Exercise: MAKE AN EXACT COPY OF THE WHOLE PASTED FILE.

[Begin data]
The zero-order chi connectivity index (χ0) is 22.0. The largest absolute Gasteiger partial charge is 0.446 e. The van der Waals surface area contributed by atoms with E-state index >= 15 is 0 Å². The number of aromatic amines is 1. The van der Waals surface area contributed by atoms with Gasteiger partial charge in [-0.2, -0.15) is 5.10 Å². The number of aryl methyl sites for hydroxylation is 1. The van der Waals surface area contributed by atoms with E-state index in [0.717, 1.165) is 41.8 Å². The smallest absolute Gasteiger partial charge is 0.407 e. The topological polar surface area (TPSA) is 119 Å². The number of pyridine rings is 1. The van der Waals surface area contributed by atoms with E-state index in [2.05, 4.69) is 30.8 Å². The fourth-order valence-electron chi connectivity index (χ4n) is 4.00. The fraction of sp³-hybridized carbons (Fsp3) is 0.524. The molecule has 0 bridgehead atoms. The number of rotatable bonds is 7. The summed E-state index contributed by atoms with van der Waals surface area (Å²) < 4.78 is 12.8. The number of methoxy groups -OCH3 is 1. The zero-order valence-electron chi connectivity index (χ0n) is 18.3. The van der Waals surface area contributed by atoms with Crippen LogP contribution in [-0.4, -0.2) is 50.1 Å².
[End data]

The zero-order chi connectivity index (χ0) is 22.0. The largest absolute Gasteiger partial charge is 0.446 e. The van der Waals surface area contributed by atoms with E-state index >= 15 is 0 Å². The number of aromatic amines is 1. The van der Waals surface area contributed by atoms with Gasteiger partial charge in [-0.2, -0.15) is 5.10 Å². The number of aryl methyl sites for hydroxylation is 1. The van der Waals surface area contributed by atoms with E-state index in [0.717, 1.165) is 41.8 Å². The smallest absolute Gasteiger partial charge is 0.407 e. The topological polar surface area (TPSA) is 119 Å². The number of pyridine rings is 1. The van der Waals surface area contributed by atoms with E-state index in [2.05, 4.69) is 30.8 Å². The fourth-order valence-electron chi connectivity index (χ4n) is 4.00. The fraction of sp³-hybridized carbons (Fsp3) is 0.524. The molecule has 0 bridgehead atoms. The number of rotatable bonds is 7. The summed E-state index contributed by atoms with van der Waals surface area (Å²) < 4.78 is 12.8. The number of methoxy groups -OCH3 is 1. The zero-order valence-electron chi connectivity index (χ0n) is 18.3. The van der Waals surface area contributed by atoms with Crippen LogP contribution in [-0.4, -0.2) is 50.1 Å².